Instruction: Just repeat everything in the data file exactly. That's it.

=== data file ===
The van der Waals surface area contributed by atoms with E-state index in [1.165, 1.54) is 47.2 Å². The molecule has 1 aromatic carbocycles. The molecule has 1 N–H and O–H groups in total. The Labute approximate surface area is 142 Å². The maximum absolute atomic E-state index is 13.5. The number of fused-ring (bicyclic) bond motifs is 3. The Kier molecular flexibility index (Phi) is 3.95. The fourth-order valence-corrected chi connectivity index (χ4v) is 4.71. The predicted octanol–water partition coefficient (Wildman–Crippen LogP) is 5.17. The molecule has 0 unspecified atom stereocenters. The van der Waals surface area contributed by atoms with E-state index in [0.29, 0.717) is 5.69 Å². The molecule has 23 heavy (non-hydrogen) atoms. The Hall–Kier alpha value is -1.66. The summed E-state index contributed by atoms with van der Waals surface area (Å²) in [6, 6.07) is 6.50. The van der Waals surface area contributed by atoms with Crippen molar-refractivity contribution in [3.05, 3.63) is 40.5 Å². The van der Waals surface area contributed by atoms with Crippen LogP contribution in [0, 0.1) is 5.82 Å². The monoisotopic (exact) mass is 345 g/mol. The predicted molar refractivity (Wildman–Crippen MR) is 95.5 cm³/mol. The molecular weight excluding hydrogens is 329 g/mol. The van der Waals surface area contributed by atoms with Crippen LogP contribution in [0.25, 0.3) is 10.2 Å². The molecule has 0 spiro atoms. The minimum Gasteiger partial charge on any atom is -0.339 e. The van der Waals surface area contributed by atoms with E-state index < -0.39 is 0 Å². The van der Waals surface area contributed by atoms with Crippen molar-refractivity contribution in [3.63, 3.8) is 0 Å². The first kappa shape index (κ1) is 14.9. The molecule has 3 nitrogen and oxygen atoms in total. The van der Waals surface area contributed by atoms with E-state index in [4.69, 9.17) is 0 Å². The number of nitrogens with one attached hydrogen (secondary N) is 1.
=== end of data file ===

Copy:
The van der Waals surface area contributed by atoms with E-state index in [1.165, 1.54) is 47.2 Å². The molecule has 1 aromatic carbocycles. The molecule has 1 N–H and O–H groups in total. The Labute approximate surface area is 142 Å². The maximum absolute atomic E-state index is 13.5. The number of fused-ring (bicyclic) bond motifs is 3. The Kier molecular flexibility index (Phi) is 3.95. The fourth-order valence-corrected chi connectivity index (χ4v) is 4.71. The predicted octanol–water partition coefficient (Wildman–Crippen LogP) is 5.17. The molecule has 0 unspecified atom stereocenters. The van der Waals surface area contributed by atoms with E-state index in [0.29, 0.717) is 5.69 Å². The molecule has 23 heavy (non-hydrogen) atoms. The Hall–Kier alpha value is -1.66. The summed E-state index contributed by atoms with van der Waals surface area (Å²) in [6, 6.07) is 6.50. The van der Waals surface area contributed by atoms with Crippen molar-refractivity contribution in [3.05, 3.63) is 40.5 Å². The van der Waals surface area contributed by atoms with Crippen LogP contribution in [0, 0.1) is 5.82 Å². The monoisotopic (exact) mass is 345 g/mol. The predicted molar refractivity (Wildman–Crippen MR) is 95.5 cm³/mol. The molecular weight excluding hydrogens is 329 g/mol. The van der Waals surface area contributed by atoms with Crippen LogP contribution in [0.25, 0.3) is 10.2 Å². The molecule has 0 spiro atoms. The minimum Gasteiger partial charge on any atom is -0.339 e. The van der Waals surface area contributed by atoms with E-state index < -0.39 is 0 Å². The van der Waals surface area contributed by atoms with Crippen molar-refractivity contribution in [3.63, 3.8) is 0 Å². The first kappa shape index (κ1) is 14.9. The molecule has 3 nitrogen and oxygen atoms in total. The van der Waals surface area contributed by atoms with E-state index in [4.69, 9.17) is 0 Å². The number of nitrogens with one attached hydrogen (secondary N) is 1.